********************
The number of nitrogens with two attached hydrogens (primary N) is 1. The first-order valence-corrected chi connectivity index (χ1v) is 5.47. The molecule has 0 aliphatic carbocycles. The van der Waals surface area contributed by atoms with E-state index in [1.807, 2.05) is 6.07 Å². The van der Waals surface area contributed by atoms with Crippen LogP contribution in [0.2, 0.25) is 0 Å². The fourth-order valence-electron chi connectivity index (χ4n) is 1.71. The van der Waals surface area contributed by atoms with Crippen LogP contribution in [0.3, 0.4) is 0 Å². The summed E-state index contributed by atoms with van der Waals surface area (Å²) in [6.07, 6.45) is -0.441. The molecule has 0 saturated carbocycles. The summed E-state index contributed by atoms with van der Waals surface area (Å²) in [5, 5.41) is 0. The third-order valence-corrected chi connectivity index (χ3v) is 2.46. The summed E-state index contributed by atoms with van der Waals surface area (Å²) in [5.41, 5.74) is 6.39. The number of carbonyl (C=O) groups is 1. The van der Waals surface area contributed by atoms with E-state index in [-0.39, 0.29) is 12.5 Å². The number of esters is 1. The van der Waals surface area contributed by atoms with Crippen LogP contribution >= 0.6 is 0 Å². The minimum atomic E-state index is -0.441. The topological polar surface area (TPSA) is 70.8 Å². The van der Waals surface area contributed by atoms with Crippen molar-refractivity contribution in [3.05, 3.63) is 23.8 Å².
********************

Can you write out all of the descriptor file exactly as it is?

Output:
The number of nitrogens with two attached hydrogens (primary N) is 1. The first-order valence-corrected chi connectivity index (χ1v) is 5.47. The molecule has 0 aliphatic carbocycles. The van der Waals surface area contributed by atoms with E-state index in [1.807, 2.05) is 6.07 Å². The van der Waals surface area contributed by atoms with Crippen LogP contribution in [0.2, 0.25) is 0 Å². The fourth-order valence-electron chi connectivity index (χ4n) is 1.71. The van der Waals surface area contributed by atoms with Crippen LogP contribution in [0.3, 0.4) is 0 Å². The summed E-state index contributed by atoms with van der Waals surface area (Å²) in [6.07, 6.45) is -0.441. The molecule has 0 saturated carbocycles. The summed E-state index contributed by atoms with van der Waals surface area (Å²) in [5, 5.41) is 0. The third-order valence-corrected chi connectivity index (χ3v) is 2.46. The summed E-state index contributed by atoms with van der Waals surface area (Å²) in [5.41, 5.74) is 6.39. The number of carbonyl (C=O) groups is 1. The van der Waals surface area contributed by atoms with E-state index in [-0.39, 0.29) is 12.5 Å². The number of esters is 1. The van der Waals surface area contributed by atoms with Crippen LogP contribution >= 0.6 is 0 Å². The minimum atomic E-state index is -0.441. The topological polar surface area (TPSA) is 70.8 Å². The van der Waals surface area contributed by atoms with Crippen molar-refractivity contribution in [3.05, 3.63) is 23.8 Å².